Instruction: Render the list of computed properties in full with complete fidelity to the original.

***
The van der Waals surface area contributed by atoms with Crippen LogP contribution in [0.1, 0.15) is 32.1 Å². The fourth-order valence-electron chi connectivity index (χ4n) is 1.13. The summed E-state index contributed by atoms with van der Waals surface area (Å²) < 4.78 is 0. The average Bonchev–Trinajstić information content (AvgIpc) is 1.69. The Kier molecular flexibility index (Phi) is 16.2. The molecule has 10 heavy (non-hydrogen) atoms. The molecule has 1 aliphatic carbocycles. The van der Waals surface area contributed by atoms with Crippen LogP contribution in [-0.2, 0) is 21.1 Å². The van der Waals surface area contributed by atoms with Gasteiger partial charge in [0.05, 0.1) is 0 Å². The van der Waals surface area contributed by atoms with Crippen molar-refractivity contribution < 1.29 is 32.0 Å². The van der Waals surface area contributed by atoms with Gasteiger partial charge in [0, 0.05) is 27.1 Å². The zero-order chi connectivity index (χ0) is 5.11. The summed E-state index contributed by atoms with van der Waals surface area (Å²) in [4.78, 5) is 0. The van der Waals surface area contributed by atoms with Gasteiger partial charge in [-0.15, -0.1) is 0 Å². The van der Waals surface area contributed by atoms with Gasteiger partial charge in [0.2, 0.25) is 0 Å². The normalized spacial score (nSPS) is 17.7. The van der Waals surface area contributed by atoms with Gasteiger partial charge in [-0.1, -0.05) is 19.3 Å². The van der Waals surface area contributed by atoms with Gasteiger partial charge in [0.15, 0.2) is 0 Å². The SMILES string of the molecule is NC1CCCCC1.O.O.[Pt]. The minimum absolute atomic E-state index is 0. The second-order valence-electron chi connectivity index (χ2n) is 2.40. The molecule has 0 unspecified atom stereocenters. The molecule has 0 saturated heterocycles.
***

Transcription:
The van der Waals surface area contributed by atoms with Crippen LogP contribution in [0.1, 0.15) is 32.1 Å². The fourth-order valence-electron chi connectivity index (χ4n) is 1.13. The summed E-state index contributed by atoms with van der Waals surface area (Å²) < 4.78 is 0. The average Bonchev–Trinajstić information content (AvgIpc) is 1.69. The Kier molecular flexibility index (Phi) is 16.2. The molecule has 10 heavy (non-hydrogen) atoms. The molecule has 1 aliphatic carbocycles. The van der Waals surface area contributed by atoms with Crippen LogP contribution in [-0.2, 0) is 21.1 Å². The van der Waals surface area contributed by atoms with Gasteiger partial charge in [0.05, 0.1) is 0 Å². The van der Waals surface area contributed by atoms with Crippen molar-refractivity contribution < 1.29 is 32.0 Å². The van der Waals surface area contributed by atoms with Gasteiger partial charge in [0, 0.05) is 27.1 Å². The zero-order chi connectivity index (χ0) is 5.11. The summed E-state index contributed by atoms with van der Waals surface area (Å²) in [4.78, 5) is 0. The van der Waals surface area contributed by atoms with Gasteiger partial charge in [-0.15, -0.1) is 0 Å². The van der Waals surface area contributed by atoms with Gasteiger partial charge in [0.2, 0.25) is 0 Å². The normalized spacial score (nSPS) is 17.7. The van der Waals surface area contributed by atoms with Gasteiger partial charge in [-0.1, -0.05) is 19.3 Å². The van der Waals surface area contributed by atoms with Gasteiger partial charge in [0.15, 0.2) is 0 Å². The SMILES string of the molecule is NC1CCCCC1.O.O.[Pt]. The minimum absolute atomic E-state index is 0. The second-order valence-electron chi connectivity index (χ2n) is 2.40. The molecule has 0 unspecified atom stereocenters. The molecule has 0 saturated heterocycles.